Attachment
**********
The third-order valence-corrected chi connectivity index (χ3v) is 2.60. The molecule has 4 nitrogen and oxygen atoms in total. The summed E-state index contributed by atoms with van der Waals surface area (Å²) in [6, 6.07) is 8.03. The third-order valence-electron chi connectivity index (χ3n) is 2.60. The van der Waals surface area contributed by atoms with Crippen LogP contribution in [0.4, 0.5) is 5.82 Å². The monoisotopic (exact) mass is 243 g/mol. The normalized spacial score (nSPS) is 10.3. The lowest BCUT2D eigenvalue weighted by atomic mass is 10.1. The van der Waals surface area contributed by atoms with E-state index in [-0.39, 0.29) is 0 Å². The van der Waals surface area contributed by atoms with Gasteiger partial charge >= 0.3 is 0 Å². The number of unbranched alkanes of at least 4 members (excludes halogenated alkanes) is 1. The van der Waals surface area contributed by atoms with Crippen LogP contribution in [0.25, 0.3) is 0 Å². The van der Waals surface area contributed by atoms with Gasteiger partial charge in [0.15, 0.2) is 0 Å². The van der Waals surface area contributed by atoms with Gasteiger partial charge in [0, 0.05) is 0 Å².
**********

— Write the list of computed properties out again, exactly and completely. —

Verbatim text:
The third-order valence-corrected chi connectivity index (χ3v) is 2.60. The molecule has 4 nitrogen and oxygen atoms in total. The summed E-state index contributed by atoms with van der Waals surface area (Å²) in [6, 6.07) is 8.03. The third-order valence-electron chi connectivity index (χ3n) is 2.60. The van der Waals surface area contributed by atoms with Crippen LogP contribution in [0.4, 0.5) is 5.82 Å². The monoisotopic (exact) mass is 243 g/mol. The normalized spacial score (nSPS) is 10.3. The lowest BCUT2D eigenvalue weighted by atomic mass is 10.1. The van der Waals surface area contributed by atoms with E-state index in [-0.39, 0.29) is 0 Å². The van der Waals surface area contributed by atoms with Gasteiger partial charge >= 0.3 is 0 Å². The number of unbranched alkanes of at least 4 members (excludes halogenated alkanes) is 1. The van der Waals surface area contributed by atoms with Crippen LogP contribution in [0.25, 0.3) is 0 Å². The van der Waals surface area contributed by atoms with Gasteiger partial charge in [0.15, 0.2) is 0 Å². The van der Waals surface area contributed by atoms with Gasteiger partial charge in [0, 0.05) is 0 Å².